Flashback Friday: Misery

Flashback Friday is my own little weekly tradition, in which I pick a book from my reading past to highlight — and you’re invited to join in!

Here are the Flashback Friday book selection guidelines:

  1. Has to be something you’ve read yourself
  2. Has to still be available, preferably still in print
  3. Must have been originally published 5 or more years ago

Other than that, the sky’s the limit! Join me, please, and let us all know: what are the books you’ve read that you always rave about? What books from your past do you wish EVERYONE would read? Pick something from five years ago, or go all the way back to the Canterbury Tales if you want. It’s Flashback Friday time!

My pick for this week’s Flashback Friday:

misery

Misery by Stephen King

(first published 1978)

From Goodreads:

Novelist Paul Sheldon has plans to make the difficult transition from writing historical romances featuring heroine Misery Chastain to publishing literary fiction. Annie Wilkes, Sheldon’s number one fan, rescues the author from the scene of a car accident. The former nurse takes care of him in her remote house, but becomes irate when she discovers that the author has killed Misery off in his latest book. Annie keeps Sheldon prisoner while forcing him to write a book that brings Misery back to life.

I was thinking about Stephen King this week. Because, why not? He’s everywhere! Last week, I happened to catch him on The Colbert Report. This week, I received my copy of his newest book, Joyland. I have Doctor Sleep on preorder for the fall. And I just set my DVR to record Under The Dome for the next several weeks. See what I mean? He’s everywhere!

For Flashback Friday, I thought I’d go back to the late 1970s for the super creepy but not at all paranormal thriller Misery — about fandom gone horribly, horribly wrong. Do you think Stephen King was worrying about his legions of devoted fans when he wrote this? I loved the psychological terror of this book, in which an author is forced to do endless rewrites to please his public — as represented in this case by one psycho lady with an axe. Whoa. Just thinking about it gives me the chills. It may be time to dig up a copy and reread Misery. There’s nothing more satisfyingly scary than a really scary Stephen King book.

A brief housekeeping note: Flashback Friday and other weekly features at Bookshelf Fantasies will be on a wee break next week. (Woo hoo, it’s vacation time!) Check back in two weeks for the next Flashback Friday!

Note from your friendly Bookshelf Fantasies host: To join the Flashback Friday fun, write a blog post about a book you love (please mention Bookshelf Fantasies as the Flashback Friday host!) and share your link below. Don’t have a blog post to share? Then share your favorite oldie-but-goodie in the comments section. Jump in!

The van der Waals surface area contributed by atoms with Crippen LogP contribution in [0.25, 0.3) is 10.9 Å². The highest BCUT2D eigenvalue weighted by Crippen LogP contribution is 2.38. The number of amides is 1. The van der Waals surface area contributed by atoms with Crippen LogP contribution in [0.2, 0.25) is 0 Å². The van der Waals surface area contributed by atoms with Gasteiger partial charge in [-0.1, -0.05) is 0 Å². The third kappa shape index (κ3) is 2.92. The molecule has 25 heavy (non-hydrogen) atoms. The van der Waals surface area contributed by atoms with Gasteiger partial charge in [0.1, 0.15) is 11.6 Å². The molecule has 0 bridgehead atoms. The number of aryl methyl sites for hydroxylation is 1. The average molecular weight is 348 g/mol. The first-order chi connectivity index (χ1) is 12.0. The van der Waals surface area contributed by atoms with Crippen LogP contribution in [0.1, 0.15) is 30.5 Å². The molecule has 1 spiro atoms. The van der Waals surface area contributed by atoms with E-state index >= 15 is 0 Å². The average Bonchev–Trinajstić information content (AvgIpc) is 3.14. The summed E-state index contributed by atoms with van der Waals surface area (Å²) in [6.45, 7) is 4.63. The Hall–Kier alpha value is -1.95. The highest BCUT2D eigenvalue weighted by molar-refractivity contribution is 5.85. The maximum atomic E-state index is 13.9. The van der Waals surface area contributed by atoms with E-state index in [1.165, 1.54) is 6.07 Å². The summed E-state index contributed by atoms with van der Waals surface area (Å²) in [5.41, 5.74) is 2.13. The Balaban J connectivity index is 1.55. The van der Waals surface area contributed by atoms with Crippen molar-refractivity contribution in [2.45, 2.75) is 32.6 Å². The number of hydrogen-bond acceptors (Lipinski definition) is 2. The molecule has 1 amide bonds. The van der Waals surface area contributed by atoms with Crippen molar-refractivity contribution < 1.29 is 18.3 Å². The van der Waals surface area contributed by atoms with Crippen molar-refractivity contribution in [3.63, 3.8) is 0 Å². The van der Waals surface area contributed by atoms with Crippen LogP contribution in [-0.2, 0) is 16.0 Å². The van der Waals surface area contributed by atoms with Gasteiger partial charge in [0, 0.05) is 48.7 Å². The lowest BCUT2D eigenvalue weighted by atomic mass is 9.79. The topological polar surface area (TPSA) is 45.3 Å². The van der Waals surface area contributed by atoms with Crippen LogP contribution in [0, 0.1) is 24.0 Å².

8 thoughts on “Flashback Friday: Misery

  1. We’ve been thinking about Stephen King too this week. My oldest stepson (aged 16) was looking for something new to read. Hubby and I feel he’s old enough for his first KIng…just trying to work out which one to start him with…maybe Pet Semetary or Christine or even Cujo?

    • Wow, those are all great choices! Or even Salem’s Lot, if you you think he’d be up for really scary vampires (as opposed to the sparkly kind). I think I probably read Carrie and the ones you mention when I was about that age. Kind of cute — it’s like a rite of passage, “his first King”. Love it.

  2. Do you know that I’ve only read 1 title by Stephen King? *blushes* (and they said that wasn’t even the best one in the Gunslinger series) But your post & some of Rory’s titles from previous TTTs now have me thinking that I should pick up a few of his thriller titles 😉 Thanks for sharing this!

    Btw, was this title adapted into a movie at any point? The premise sounds familiar…

    My Friday Book Memes

    • Oh yes, Misery was a movie! Kathy Bates played Annie Wilkes, and even though I read the book before seeing the movie, I can’t think of the book now without picturing her. Amazing. James Caan played the male lead, I think. I would definitely recommend reading more King! Either the early stuff that like Carrie or The Shining, or some of the more recent books that, to me, are masterpieces: Under The Dome or 11/22/63.

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